Talk:Abbreviations, automatic

From Rosetta Code

error in the Cantonese list of the names of the days of the week

I'm trying to get some information on the correct spelling (translations) of the names of the days of the week in Cantonese.

Currently, the list that I have has the words for Sunday and Monday as the same word.

What I have is:

 Sunday     sing_kei_yat 
 Monday     sing_kei_yat 
 Tuesday    sing_kei_yee 
 Wednesday  sing_kei_saam 
 Thursday   sing_kei_sie 
 Friday     sing_kei_ng 
 Saturday   sing_kei_luk

The underscores were added by me to signify blanks.   The actual translations are:

 Sunday    = sing kei yat 
 Monday    = sing kei yat
 Tuesday   = sing kei yee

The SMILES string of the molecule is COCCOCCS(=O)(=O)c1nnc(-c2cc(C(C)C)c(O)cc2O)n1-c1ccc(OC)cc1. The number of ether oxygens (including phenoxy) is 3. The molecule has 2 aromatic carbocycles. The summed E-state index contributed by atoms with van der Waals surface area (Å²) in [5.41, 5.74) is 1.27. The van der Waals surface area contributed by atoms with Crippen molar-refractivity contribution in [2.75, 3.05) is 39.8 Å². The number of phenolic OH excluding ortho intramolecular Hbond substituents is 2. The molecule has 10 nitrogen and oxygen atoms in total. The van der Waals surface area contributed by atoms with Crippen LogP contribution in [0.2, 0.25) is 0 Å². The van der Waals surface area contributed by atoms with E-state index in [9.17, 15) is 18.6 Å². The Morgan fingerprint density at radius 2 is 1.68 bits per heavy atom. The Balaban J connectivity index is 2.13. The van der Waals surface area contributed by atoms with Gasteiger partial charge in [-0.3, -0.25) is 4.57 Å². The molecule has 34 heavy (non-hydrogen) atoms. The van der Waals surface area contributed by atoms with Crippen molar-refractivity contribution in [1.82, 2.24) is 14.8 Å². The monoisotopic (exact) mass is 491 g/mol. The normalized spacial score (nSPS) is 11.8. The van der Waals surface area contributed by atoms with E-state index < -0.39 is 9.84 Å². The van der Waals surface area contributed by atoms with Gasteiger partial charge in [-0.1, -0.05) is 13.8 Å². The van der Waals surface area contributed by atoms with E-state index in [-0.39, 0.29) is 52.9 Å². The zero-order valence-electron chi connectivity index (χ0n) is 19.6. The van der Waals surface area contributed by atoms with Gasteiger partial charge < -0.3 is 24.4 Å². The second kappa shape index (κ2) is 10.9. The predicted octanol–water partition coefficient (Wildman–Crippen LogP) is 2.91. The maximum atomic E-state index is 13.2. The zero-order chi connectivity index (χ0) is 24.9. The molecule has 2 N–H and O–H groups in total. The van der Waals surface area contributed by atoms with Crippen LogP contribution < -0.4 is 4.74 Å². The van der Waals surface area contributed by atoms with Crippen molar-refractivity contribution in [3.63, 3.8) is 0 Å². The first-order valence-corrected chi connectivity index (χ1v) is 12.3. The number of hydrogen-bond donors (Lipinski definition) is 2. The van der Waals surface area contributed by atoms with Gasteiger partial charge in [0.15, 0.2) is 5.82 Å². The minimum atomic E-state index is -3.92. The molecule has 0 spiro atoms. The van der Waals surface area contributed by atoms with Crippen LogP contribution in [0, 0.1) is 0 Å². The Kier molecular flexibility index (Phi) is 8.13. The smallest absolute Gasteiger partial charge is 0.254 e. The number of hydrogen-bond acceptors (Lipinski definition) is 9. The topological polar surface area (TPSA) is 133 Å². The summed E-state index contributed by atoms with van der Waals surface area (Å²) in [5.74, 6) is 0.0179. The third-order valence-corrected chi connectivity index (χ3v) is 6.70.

Wednesday = sing kei saam
 Thursday  = sing kei sei
 Friday    = sing kei ng
 Saturday  = sing kei luk
 Sunday    = sing kei yat 

This (incorrect) information was gleaned from the webpage
Note:   beware of the ads on those pages will most likely use/create cookies.

(I've tried to send in a notice of the errors, but that site isn't currently accepting error reports.)

I haven't been successful in finding another site that does this sort of translating for Cantonese (to an English-spelled version).

If anyone can find the correct "English" version of the Cantonese translations of the days of the week, I would appreciate any assistance.